What’s worrying is that retailers seem to respond to a dip in their Tall range sales by shrinking its stock or – as evidenced recently by New Look and Dorothy Perkins – taking their Tall clothes off the highstreet altogether and bunging them into a warehouse for online shoppers only. Not good when you need a dress, like, tonight. Is it really the case that there aren’t enough women to justify these Tall ranges being instore… or is it that the quality and style just needed stepping up?

Do we need a better fit?

I’ve posted before about sizing issues in Imperfectly Proportioned.  Some retailers seem to think that adding a few inches onto the bottom of a “normal” length dress will suffice. But then the waistline ends up somewhere around my bust line and the sleeves don’t fit my broader shoulders. So I won’t buy.

Do we need to get EXCITED by shopping?

Just yesterday on the blog, All the Tall things reader Lucy wrote “So sick of tall ‘fashion’ specialists that take two seasons to catch up with what everyone else is wearing”.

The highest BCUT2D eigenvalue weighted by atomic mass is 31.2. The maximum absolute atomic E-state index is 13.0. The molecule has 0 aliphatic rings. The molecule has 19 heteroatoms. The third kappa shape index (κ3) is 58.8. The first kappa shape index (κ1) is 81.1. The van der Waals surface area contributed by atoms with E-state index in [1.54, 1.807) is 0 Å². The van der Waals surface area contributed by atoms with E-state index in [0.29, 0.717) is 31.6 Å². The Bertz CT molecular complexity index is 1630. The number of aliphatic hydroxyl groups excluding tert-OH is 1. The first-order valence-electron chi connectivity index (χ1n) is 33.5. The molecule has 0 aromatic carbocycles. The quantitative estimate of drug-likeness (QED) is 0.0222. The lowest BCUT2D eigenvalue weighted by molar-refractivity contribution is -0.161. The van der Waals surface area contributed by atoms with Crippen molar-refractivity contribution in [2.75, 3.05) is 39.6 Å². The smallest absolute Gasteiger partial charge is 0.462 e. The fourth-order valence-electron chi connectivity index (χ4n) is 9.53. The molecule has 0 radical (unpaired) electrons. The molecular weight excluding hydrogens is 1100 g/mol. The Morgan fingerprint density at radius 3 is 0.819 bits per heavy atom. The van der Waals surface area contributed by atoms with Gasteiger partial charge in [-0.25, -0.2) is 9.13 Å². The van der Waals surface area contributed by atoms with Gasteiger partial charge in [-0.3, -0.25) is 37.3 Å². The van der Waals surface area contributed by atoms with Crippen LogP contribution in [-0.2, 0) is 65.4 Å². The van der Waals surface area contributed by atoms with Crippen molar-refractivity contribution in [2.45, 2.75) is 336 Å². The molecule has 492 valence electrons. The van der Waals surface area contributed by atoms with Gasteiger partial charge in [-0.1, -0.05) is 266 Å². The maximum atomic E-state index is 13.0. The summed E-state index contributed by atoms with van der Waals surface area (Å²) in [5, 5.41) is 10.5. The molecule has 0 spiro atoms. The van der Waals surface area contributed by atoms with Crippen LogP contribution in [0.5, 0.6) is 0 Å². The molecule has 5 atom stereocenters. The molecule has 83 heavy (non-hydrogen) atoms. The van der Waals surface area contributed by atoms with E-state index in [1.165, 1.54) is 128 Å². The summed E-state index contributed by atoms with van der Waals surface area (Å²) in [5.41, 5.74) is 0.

Perhaps because they carry a smaller selection of clothes, Tall ranges can sometimes be less fun, less innovative and less trend-led than their mainstream counterparts. If you see an exciting shoe in a shop, you can almost guarantee that it won’t be the one that goes up to a larger size. I often find my eyes drawn to the boring looking shoes, simply because I know that there’s a much greater chance that they’ll be stocked in my size.

What DO we want?

What has been your Tall shopping experience and how can Tall specialists serve us better?

Is there a particular item of clothing that you always struggle with? Which Tall specialists – either online or on the highstreet — do you like? And which ones aren’t up to scratch? Go on, be completely, 100% honest.

Let me know your thoughts. I would be very interested to know how you feel about the subject. And there’s an ever-so-slightly-massive-but-secret reason behind my question.

Lots and lots of love,

Laura xxx